In 1969 the British cruise liner QE2 embarked on its maiden voyage. Its interior was fit for a fashion icon like Mary Quant, with bold forms and pops of colour to create the essential travel environment for its globe trotting passengers.
The late 1960s was an age of glamorous traveling and a time in design history which celebrated sculptural, colourful forms created by Danish designer Verner Panton and the Eames couple in the US. Film makers like Stanley Kubrick also played a part in the style transformation with his film 2001: A Space Odyssey (1968). Around the world the appetite for playful and adventurous design objects was being picked up by designers creating the interiors of the ships and planes bound for brighter shores.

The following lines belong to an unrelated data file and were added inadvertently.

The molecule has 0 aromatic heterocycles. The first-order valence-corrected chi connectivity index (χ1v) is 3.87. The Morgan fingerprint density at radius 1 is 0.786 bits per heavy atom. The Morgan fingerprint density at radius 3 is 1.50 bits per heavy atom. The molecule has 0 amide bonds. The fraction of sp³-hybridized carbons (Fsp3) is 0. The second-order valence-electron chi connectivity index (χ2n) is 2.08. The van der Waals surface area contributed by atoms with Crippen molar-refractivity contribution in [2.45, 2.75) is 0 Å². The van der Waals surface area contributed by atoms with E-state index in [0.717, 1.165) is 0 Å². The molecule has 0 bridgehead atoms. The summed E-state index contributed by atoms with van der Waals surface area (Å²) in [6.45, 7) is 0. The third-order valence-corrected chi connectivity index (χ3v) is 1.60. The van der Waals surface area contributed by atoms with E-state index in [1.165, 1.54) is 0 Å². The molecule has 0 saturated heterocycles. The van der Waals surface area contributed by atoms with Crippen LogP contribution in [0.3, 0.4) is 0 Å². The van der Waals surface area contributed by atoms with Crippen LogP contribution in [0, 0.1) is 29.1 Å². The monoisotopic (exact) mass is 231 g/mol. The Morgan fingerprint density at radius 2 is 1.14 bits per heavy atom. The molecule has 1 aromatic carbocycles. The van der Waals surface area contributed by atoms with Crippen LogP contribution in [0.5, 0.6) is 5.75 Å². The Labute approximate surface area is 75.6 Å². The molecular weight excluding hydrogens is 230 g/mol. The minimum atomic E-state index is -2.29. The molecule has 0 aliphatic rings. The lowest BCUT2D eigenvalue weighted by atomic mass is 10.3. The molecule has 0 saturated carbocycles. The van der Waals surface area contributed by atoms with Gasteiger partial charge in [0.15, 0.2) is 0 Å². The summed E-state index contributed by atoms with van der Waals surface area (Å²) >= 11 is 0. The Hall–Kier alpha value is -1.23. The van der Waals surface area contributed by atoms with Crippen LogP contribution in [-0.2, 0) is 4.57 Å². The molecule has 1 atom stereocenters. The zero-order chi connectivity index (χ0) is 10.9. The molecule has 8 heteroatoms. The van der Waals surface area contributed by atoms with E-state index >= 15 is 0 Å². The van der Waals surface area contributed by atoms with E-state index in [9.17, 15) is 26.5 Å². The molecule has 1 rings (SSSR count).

At the time, the QE2 was the most famous ship in the world and it presented an enormous opportunity for designers of the time including Harry Bertoia, William Plunkett, Robert Heritage and Michael Inchbald whose designs were selected for the bars and public spaces throughout the ship. The furniture was customised to the colour scheme of the ship – pinks, oranges and greens fitted the fashion for clean, bright hues and mixed perfectly with the chrome detailing throughout the ship.
Diamond Chair and Ottoman, QE2
Lending a sense of iconic, international polish to the interior, the Diamond Chair by Harry was upholstered in orange with matching ottomans and pop era coffee tables. At each arched junction of the passageway, the addition of climbing plants added texture and emphasised the organic shapes of the space with dark leafy tendrills winding around the bright furniture.